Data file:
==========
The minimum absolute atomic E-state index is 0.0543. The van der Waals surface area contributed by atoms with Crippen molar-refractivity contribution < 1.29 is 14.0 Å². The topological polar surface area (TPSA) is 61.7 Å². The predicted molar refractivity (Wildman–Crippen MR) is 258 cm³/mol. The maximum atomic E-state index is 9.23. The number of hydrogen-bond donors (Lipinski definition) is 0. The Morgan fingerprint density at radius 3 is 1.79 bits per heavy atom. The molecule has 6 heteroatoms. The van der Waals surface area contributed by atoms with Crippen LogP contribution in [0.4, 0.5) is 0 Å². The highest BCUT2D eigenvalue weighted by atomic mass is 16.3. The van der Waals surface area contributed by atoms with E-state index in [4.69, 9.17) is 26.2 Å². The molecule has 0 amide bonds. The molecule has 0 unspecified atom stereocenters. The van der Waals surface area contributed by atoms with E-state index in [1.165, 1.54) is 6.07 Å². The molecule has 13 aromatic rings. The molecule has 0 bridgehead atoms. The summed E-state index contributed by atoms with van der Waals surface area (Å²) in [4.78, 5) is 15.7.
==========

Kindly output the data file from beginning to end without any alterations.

The minimum absolute atomic E-state index is 0.0543. The van der Waals surface area contributed by atoms with Crippen molar-refractivity contribution < 1.29 is 14.0 Å². The topological polar surface area (TPSA) is 61.7 Å². The predicted molar refractivity (Wildman–Crippen MR) is 258 cm³/mol. The maximum atomic E-state index is 9.23. The number of hydrogen-bond donors (Lipinski definition) is 0. The Morgan fingerprint density at radius 3 is 1.79 bits per heavy atom. The molecule has 6 heteroatoms. The van der Waals surface area contributed by atoms with Crippen LogP contribution in [0.4, 0.5) is 0 Å². The highest BCUT2D eigenvalue weighted by atomic mass is 16.3. The van der Waals surface area contributed by atoms with E-state index in [4.69, 9.17) is 26.2 Å². The molecule has 0 amide bonds. The molecule has 0 unspecified atom stereocenters. The van der Waals surface area contributed by atoms with E-state index in [1.165, 1.54) is 6.07 Å². The molecule has 13 aromatic rings. The molecule has 0 bridgehead atoms. The summed E-state index contributed by atoms with van der Waals surface area (Å²) in [4.78, 5) is 15.7.